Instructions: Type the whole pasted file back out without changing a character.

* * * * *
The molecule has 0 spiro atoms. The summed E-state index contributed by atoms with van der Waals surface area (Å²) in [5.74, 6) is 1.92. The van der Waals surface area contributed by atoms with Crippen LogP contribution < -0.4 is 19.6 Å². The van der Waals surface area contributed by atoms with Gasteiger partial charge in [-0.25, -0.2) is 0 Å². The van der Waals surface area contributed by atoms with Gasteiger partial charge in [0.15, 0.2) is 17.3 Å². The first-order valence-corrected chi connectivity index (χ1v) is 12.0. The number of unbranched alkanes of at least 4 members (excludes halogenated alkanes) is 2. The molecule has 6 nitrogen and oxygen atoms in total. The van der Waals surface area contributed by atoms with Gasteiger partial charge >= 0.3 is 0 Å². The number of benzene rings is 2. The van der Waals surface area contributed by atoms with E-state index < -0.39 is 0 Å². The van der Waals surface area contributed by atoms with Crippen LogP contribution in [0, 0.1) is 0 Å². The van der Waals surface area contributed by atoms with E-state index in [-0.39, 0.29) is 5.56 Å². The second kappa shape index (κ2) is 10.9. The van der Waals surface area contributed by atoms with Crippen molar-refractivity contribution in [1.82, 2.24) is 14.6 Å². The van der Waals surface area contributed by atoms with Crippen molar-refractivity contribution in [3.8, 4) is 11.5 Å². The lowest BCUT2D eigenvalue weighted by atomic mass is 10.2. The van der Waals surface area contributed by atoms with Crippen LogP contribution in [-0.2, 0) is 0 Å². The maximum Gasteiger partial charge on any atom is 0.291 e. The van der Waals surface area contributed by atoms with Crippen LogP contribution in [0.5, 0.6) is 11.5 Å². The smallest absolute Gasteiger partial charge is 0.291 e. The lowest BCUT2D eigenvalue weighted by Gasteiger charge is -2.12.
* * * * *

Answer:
The molecule has 0 spiro atoms. The summed E-state index contributed by atoms with van der Waals surface area (Å²) in [5.74, 6) is 1.92. The van der Waals surface area contributed by atoms with Crippen LogP contribution < -0.4 is 19.6 Å². The van der Waals surface area contributed by atoms with Gasteiger partial charge in [-0.25, -0.2) is 0 Å². The van der Waals surface area contributed by atoms with Gasteiger partial charge in [0.15, 0.2) is 17.3 Å². The first-order valence-corrected chi connectivity index (χ1v) is 12.0. The number of unbranched alkanes of at least 4 members (excludes halogenated alkanes) is 2. The molecule has 6 nitrogen and oxygen atoms in total. The van der Waals surface area contributed by atoms with Gasteiger partial charge >= 0.3 is 0 Å². The number of benzene rings is 2. The van der Waals surface area contributed by atoms with E-state index < -0.39 is 0 Å². The van der Waals surface area contributed by atoms with Crippen LogP contribution in [0, 0.1) is 0 Å². The van der Waals surface area contributed by atoms with E-state index in [-0.39, 0.29) is 5.56 Å². The second kappa shape index (κ2) is 10.9. The van der Waals surface area contributed by atoms with Crippen molar-refractivity contribution in [1.82, 2.24) is 14.6 Å². The van der Waals surface area contributed by atoms with Crippen molar-refractivity contribution in [3.8, 4) is 11.5 Å². The lowest BCUT2D eigenvalue weighted by atomic mass is 10.2. The van der Waals surface area contributed by atoms with Crippen LogP contribution in [-0.2, 0) is 0 Å². The maximum Gasteiger partial charge on any atom is 0.291 e. The van der Waals surface area contributed by atoms with Crippen LogP contribution in [0.5, 0.6) is 11.5 Å². The smallest absolute Gasteiger partial charge is 0.291 e. The lowest BCUT2D eigenvalue weighted by Gasteiger charge is -2.12.